You probably know what the Monty Hall problem is, so I will skip its description and direct those unfamiliar with the problem to the Monty Hall problem’s Wikipedia page. This post is about a way to use a Monte Carlo simulation to convince yourself or another that you should indeed switch doors when playing the game. First, it should be noted that a simple application of Bayes Theorem can illustrate why you should switch doors. Also, you can simply talk through how the game plays out under the two main strategies (always switching vs. never switching) to discover which strategy is superior–for example, consider that when you always switch, and the car is behind door 3, you will win when you select doors 1 and 2 but will not win when you select door 3 (win rate of 2/3).
In any case, a third way to discover the optimal game-playing strategy is a Monte Carlo simulation. Such simulations are useful in a variety of contexts (from nuclear physics to economics) and can be simple enough to program up in under an hour. For the Monty Hall problem, a simulation can do the following and be successful:
- Ask the user to choose a switching strategy.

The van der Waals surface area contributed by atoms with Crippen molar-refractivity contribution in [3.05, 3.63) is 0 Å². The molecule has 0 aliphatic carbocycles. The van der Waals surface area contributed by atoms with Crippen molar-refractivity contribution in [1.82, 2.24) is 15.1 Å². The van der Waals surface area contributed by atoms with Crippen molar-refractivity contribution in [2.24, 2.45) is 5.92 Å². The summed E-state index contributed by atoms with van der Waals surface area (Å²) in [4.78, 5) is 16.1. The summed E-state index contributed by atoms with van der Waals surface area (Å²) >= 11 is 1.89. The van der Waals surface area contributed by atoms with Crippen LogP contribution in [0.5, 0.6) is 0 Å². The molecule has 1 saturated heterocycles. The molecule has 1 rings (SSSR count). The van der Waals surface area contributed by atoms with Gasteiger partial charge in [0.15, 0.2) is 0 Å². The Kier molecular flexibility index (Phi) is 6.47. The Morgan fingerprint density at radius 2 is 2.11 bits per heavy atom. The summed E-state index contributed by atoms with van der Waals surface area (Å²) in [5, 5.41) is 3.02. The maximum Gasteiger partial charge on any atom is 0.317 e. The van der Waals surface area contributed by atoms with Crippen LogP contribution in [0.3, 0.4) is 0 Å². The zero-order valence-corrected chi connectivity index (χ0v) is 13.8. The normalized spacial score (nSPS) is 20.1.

- For a large number (N) of iterations, artificially play the game using the user-selected strategy, and random numbers to determine the game’s outcome:
- Place the car behind a random door, call this door A.
- Make the game-show contestant choose a random door, call this door B (it’s possible that B=A).
- Make the game-show host reveal a random door that is not A and is not B, call this door C. In other words, we keep assigning random doors to C until it’s true that C!=A, and C!=B.
- If the strategy is to always switch, then make the game-show contestant choose a new door D such that D!=B and D!=C.
- If the strategy is to never switch, set D=B.
- If D==A, add 1 to the number of successes.
- Calculate the strategy’s win rate as the number of successes divided by N.
I wrote a program that carries out such a simulation and reveals which strategy is optimal for the Monty Hall problem. You can find that code here: https://github.com/bbartoldson/examples/blob/master/Monty%20Hall%20Simulation/Monty_Hall_Simulation.py. Note that the Monte Carlo method has 1/sqrt(N) convergence. This means that you can increase N from 10,000 to 1,000,000, a factor of 100, and the error will be reduced to 10% of its prior value. This is a relatively slow convergence rate as far as numerical methods go. So you can increase N if you want a more precise result, but remember that the program takes time to run, and this time is at least linearly related to N.
If you needed this post to convince you to always switch, you are not alone. According to the Monty Hall problem Wikipedia page linked above, the famously prolific mathematician Paul Erdős didn’t believe the solution to the Monty Hall problem was “always switch” until he saw a simulation like the one I just described.